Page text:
David Grayson and Phil HeardIn keeping with the Super Bowl reference, Rutherford pointed out how in years past, interest and drama, both for competitors and fans, tended to level off as the season wound on after Indy, whereas now interest and drama can build with a cresendo to this new marquee event at year's end. Previous races after Indy, in Rutherford's admission, were "slightly anticlimatic." So does the Super Prix constitute the big marquee race CART has been searching for as a replacement for Indy? "I can't say that you can take Indianapolis and just say it's - you can't take away the pomp and ceremony that's there. I went to Indianapolis 43 years in a row. I know what Indianapolis is. We no longer race there, so we decided we would make a premiere event - make it at least make it the largest race purse in the world, a large event, and hopefully someday we'll have 250,000 people instead of our projected 100,000 here in Hawaii."
Of the 50,000 to 100,000 spectator projection, tourists from the mainland would constitute approximately 30,000, with 17,000 more from overseas; the rest would be local fans. When asked about TV viewer demographics, Rutherford said, "that doesn't really mean whether they're gonna come here. Besides, I don't want them to come. I want them to buy (the Pay Per View)!"
Rutherford is known in CART circles as a founding figure of Indy Lights (then called the American Racing Series) as its' first president from 1985-87. Son Rich competed in Super Vees with some success in the mid-1980's, and he will work as the liaison PR and promotions director for the race at CART's mainland venues, among other responsibilities.
Rutherford says that while CART has a 3-year commitment to the Super Prix, the organizers are committed to the state for a full decade and "I hope 15 years." State officials, meanwhile, anticipate an annual financial impact of $85-90 million in revenue for Hawaii, with surprisingly very little or no expenditure from the state itself (unlike light rail transit and other lofty projects which required too much state funding).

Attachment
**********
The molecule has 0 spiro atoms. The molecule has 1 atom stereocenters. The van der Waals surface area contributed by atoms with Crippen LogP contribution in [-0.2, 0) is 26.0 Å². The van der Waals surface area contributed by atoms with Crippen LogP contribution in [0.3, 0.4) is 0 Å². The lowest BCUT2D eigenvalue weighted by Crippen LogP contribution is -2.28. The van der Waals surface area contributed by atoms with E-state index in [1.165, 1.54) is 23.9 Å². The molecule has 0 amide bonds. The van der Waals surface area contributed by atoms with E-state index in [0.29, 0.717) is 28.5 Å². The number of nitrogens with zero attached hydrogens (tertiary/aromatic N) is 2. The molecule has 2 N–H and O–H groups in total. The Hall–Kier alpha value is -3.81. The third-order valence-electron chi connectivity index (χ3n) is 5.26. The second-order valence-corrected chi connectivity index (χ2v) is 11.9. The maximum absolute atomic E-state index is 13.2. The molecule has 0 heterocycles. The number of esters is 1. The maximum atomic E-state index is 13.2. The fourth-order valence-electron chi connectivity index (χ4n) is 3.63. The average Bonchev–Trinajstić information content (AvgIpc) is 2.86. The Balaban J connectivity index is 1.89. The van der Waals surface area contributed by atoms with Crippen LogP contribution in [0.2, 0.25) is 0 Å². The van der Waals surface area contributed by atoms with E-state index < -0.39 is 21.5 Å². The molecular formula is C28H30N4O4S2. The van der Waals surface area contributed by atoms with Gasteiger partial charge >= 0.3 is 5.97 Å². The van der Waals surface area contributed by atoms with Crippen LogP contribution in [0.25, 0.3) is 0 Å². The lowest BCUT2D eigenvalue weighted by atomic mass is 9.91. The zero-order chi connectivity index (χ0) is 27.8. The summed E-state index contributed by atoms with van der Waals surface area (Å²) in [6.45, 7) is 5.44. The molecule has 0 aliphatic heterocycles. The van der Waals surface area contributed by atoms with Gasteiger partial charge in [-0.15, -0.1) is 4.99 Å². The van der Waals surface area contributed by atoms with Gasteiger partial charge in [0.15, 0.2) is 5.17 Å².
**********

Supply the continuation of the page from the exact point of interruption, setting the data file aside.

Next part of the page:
No public funding at all? "Isn't that amazing," Rutherford replied.
The Super Prix marks the dramatic return of auto racing to the Hawaiian public's consciousness after exactly 40 years. Stock car racing at the revered Honolulu Stadium, a hugely popular spectator sport throughout the 1950's, ceased in 1959, a few months after 1953 NASCAR track champion Jerry Unser lost his life at Indy in his sophomore attempt at the 500. Maui's Danny Ongais, who ran drag races locally before moving to California, is the only Hawaii-born driver in CART history, with 6 career wins (all USAC) in an Indycar career spanning 11 years.
Rutherford first announced plans for the Super Prix in November, revealing information about the huge purse (which remains accurate) but precious little else. Initial plans suggested the race would be fully invitational like IROC, but this soon evolved into the present 12-and-4 scheme. In a neighborhood board meeting just eight days before the news conference, Rutherford remained surprisingly vague amid the bewildered constituents, saying little about the track and nothing about the sanctioning body, funding, or other increasingly crucial details with only nine months remaining before the target race date. All he revealed at the time, according to the Honolulu Advertiser, was the type of car: 950-horsepower, turbocharged, open-wheeled cars with top speeds of 190 mph. By process of elimination, one could jump to the conclusion that this could only mean CART Champ cars (not F1, not IRL, not Lights, not Atlantics, etc.), but even the most optimistic and loyal enthusiasts still found the notion of CART actually coming to Hawaii far-fetched.
"Now I can assure you this. With 5 million dollars on the line for the winner, this is certainly gonna tighten and focus (the drivers') attention on the day. I can only believe this will be one of the most exciting finishes, if not the most exciting finish in racing, ever," Craig added.
"No doubt there are a few people who are already dreaming about how they'll spend it."
Thus, the next millenium of auto racing begins early. Will the race live up to all its' enormous hype? Where will CART stand in the motorsports hierarchy after this? We shall know in another seven months!
By Earl Ma, with photos by the author.